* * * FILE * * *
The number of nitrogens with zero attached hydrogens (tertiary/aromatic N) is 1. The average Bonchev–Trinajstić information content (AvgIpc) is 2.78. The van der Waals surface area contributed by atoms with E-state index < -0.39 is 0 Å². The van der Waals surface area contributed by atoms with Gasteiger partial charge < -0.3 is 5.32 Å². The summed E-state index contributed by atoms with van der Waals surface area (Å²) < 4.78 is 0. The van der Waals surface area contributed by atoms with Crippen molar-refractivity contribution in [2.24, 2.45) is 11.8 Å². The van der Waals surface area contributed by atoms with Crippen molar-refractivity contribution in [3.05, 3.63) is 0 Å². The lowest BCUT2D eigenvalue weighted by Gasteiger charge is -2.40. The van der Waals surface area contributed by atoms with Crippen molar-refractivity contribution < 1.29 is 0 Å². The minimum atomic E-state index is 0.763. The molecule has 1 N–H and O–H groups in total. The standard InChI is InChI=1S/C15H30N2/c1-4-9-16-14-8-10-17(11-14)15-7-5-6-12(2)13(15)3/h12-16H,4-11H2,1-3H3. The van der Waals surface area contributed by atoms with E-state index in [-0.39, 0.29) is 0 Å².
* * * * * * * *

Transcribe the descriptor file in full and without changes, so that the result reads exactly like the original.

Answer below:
The number of nitrogens with zero attached hydrogens (tertiary/aromatic N) is 1. The average Bonchev–Trinajstić information content (AvgIpc) is 2.78. The van der Waals surface area contributed by atoms with E-state index < -0.39 is 0 Å². The van der Waals surface area contributed by atoms with Gasteiger partial charge < -0.3 is 5.32 Å². The summed E-state index contributed by atoms with van der Waals surface area (Å²) < 4.78 is 0. The van der Waals surface area contributed by atoms with Crippen molar-refractivity contribution in [2.24, 2.45) is 11.8 Å². The van der Waals surface area contributed by atoms with Crippen molar-refractivity contribution in [3.05, 3.63) is 0 Å². The lowest BCUT2D eigenvalue weighted by Gasteiger charge is -2.40. The van der Waals surface area contributed by atoms with Crippen molar-refractivity contribution < 1.29 is 0 Å². The minimum atomic E-state index is 0.763. The molecule has 1 N–H and O–H groups in total. The standard InChI is InChI=1S/C15H30N2/c1-4-9-16-14-8-10-17(11-14)15-7-5-6-12(2)13(15)3/h12-16H,4-11H2,1-3H3. The van der Waals surface area contributed by atoms with E-state index in [-0.39, 0.29) is 0 Å².